We are told that all our actions will be judged sometime when we are called before the GREAT JUDGE. Does that also mean not only what we did or said, but what we laughed at when it was not funny? Does it also mean when we are wasteful and care nothing about throwing anything and everything in the landfill? Big questions to ponder.
The thought that brought all this to mind was when my husband read me an article about all the pianos….yes, baby grands….being sent to the landfills. “What?” I replied, ” When I was in Japan and toured a Japanese high school, baby grands and practice rooms lined one whole side of the school. Everyone learned how to play!
Recently Daniel J. Wakin wrote in the New York Times the following:
“The site, a trash-transfer station in this town 20 miles north of Philadelphia, is just one place where pianos go to die. This kind of scene has become increasingly common.
The value of used pianos, especially uprights, has plummeted in recent years. So instead of selling them to a neighbor, donating them to a church or just passing them along to a relative, owners are far more likely to discard them, technicians, movers and dealers say. Piano movers are making regular runs to the dump, becoming adept at dismantling instruments, selling parts to artists, even burning them for firewood….the abyss between the emotional value of used pianos and their worth in the marketplace.” (Does everything have to be about money? I remember when I was a girl of 10, I would have given anything for a piano. My mother could not afford one. If someone had offered it to her…a fine pianist may have been born.)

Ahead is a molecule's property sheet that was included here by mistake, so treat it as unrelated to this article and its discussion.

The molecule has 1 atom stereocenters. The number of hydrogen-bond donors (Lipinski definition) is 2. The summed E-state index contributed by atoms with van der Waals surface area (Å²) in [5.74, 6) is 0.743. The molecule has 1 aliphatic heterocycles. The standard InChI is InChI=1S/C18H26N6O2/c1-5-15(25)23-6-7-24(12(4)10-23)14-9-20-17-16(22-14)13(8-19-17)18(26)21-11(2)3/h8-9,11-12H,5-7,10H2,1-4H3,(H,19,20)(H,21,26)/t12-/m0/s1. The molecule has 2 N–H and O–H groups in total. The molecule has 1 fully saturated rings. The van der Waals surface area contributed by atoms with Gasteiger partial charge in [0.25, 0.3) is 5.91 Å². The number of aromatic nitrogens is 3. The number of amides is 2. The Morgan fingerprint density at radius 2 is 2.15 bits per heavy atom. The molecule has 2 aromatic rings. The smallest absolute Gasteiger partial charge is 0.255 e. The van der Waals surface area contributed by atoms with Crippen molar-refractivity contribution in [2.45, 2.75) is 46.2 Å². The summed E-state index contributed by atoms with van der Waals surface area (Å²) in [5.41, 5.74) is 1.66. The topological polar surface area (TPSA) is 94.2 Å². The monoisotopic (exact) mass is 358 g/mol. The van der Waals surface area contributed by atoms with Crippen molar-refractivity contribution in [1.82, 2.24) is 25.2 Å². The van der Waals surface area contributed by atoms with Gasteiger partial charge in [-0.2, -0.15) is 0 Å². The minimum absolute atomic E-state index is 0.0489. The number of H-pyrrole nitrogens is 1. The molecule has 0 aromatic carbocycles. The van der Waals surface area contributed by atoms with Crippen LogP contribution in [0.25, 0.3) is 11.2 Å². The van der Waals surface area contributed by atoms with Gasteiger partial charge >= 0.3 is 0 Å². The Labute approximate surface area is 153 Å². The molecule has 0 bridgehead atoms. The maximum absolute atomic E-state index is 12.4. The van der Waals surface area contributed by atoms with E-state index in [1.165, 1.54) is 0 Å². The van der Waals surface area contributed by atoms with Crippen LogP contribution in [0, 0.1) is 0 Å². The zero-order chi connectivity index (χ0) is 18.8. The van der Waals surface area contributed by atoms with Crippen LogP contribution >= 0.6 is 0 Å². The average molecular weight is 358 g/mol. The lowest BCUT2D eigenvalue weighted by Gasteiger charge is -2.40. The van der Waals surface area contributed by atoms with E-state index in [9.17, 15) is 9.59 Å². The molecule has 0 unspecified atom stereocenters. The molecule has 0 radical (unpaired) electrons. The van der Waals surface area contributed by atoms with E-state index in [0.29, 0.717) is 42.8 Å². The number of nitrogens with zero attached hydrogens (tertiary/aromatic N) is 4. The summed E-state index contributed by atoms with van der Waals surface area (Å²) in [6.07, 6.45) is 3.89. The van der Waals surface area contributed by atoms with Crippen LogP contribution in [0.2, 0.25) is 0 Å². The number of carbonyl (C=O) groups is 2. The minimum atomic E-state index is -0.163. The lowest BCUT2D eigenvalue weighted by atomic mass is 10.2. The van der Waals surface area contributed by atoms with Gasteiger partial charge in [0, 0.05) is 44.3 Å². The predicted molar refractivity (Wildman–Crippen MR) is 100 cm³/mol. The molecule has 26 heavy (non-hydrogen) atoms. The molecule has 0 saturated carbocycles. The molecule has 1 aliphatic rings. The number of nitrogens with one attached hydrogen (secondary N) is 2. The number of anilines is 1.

“It is the most emotionally charged piece of furniture that there is,” said Martha Taylor, a rare restorer of uprights, whose Immortal Piano Company is based in Portland, Ore. “When I have to say: ‘You’ve buried your grandmother. You have to bury her piano,’ it’s a really hard thing.”
What is even harder to understand is how one can stand by and laugh when a beautifully designed instrument, as a piano, is being crushed? What about the lovely piece of wood in which this instrument is encased? Does nothing have value to a country and a people with so much?
After you watch the video below, return to the second video to watch a beautiful performance by a young German boy, Mark Ehrenfried, as he plays “Rhapsody in Rock” Take those pianos, paint them up and give them a modern touch as you will see in the video. Even the uprights could look cool with the right refinish or paint job!
Judgment day is coming sooner or later. Perhaps we better check our values and our laughter. (Listen for it in the first video)
VIDEO 1 SAD BUT TRUE (You may say they were just doing their job, but why the laughter…or did they care about this lovely piano? Even more so than the workers, what about the person who put it on the street for a pick up? Notice the beautiful mahogany wood and the ivory keys. Good grief, poachers are killing endangered elephants for ivory tusks. Perhaps they should just wonder up and down streets looking for pianos. )
VIDEO2 YOUNG PIANIST, MARK EHRENFRIED
VIDEO3 MARK EHRENFRIED….A FEW YEARS OLDER with even more talent. Chopin, Beethoven, and those who only played chop sticks are rejoicing in heaven that this baby grand did not go to the landfill.